SEPTEMBER 20, 2007
Although the United States has given Mexico nearly $400 million to assist with its counter narcotics efforts hundreds of tons of illicit drugs still flow into this country annually from south of the border and smugglers rarely have their lucrative cargos seized.
The generous U.S. funding has essentially been wasted on a government well known for its rampant corruption and for promoting rather than curbing the production and trafficking of drugs. As a result Mexican-made drugs have spread to almost every region of this nation.
Since 2000 the estimated amount of cocaine arriving into the United States from Mexico averaged about 275 tons per year yet only 36 tons were seized a year. During the same period, about 19 tons of heroin were annually produced in Mexico yet only one ton was seized a year and 9,400 tons of marijuana were produced per year with only 2,900 tons seized.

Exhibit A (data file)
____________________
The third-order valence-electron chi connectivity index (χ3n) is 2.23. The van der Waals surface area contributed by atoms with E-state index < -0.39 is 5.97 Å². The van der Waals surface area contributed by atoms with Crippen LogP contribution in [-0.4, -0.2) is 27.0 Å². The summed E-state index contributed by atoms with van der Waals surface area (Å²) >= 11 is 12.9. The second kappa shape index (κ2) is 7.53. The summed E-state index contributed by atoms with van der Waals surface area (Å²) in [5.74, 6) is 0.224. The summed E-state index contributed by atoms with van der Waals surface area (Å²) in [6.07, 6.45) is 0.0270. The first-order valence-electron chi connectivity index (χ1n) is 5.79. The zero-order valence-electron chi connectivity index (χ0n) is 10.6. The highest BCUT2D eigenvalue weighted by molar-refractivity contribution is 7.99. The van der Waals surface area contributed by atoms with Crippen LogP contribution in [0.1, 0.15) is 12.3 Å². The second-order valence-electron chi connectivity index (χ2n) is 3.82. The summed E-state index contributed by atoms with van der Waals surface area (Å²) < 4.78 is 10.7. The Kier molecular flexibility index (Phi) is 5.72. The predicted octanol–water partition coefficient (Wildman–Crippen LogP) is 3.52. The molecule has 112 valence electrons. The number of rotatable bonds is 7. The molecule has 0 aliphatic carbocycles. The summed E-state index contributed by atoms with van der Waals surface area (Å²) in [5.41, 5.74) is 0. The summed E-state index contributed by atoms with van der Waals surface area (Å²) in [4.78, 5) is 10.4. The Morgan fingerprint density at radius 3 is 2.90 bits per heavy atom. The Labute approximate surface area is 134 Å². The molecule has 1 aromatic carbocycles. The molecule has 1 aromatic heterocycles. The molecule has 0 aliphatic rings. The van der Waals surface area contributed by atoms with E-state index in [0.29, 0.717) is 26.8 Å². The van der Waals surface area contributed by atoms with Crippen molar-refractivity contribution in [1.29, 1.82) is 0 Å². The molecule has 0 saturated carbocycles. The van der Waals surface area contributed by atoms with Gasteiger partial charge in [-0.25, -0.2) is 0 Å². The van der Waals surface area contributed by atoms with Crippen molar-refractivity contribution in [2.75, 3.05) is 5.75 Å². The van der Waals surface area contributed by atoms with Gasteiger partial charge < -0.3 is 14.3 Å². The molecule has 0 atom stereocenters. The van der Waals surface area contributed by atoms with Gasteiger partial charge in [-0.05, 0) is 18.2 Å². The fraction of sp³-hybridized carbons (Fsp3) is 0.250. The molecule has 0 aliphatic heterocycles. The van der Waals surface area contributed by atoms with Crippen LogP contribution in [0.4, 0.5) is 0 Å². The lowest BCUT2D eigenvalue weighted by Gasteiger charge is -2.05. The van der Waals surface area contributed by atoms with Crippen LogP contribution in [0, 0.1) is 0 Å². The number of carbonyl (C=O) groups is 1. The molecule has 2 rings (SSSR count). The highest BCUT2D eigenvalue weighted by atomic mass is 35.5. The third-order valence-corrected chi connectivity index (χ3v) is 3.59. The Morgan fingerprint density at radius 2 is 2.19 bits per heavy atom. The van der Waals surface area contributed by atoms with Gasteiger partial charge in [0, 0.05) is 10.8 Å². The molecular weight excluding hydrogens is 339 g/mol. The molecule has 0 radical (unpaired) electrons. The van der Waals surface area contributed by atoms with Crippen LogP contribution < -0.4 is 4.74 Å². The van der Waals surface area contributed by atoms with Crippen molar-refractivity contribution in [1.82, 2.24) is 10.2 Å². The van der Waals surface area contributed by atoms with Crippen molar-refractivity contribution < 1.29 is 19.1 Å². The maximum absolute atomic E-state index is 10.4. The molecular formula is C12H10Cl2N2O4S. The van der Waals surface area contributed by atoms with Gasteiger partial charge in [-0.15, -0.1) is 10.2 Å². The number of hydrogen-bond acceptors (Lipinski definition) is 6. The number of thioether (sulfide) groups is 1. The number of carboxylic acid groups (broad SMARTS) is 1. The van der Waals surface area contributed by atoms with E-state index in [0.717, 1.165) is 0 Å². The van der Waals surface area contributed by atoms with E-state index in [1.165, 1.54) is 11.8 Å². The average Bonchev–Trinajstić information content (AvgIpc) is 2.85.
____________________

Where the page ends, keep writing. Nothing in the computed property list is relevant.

The astounding figures were recently made public by the Government Accountability Office (GAO), the investigative arm of Congress. A 51-page report breaks down the various illicit drugs by category and maps out how easily cargos make it into the United States.
Throughout the report investigators dwelled on the crucial point that seizures remain low while hundreds of tons of cocaine, heroin, marijuana and methamphetamine make it into the country each year. In other words, most of the narcotics are somehow slipping in through the porous southern border.
This seems to defeat the purpose of the costly Mexican counter narcotics program, which aims to disrupt the market for illegal drugs by making it more difficult for traffickers to produce and transport them into the United States.
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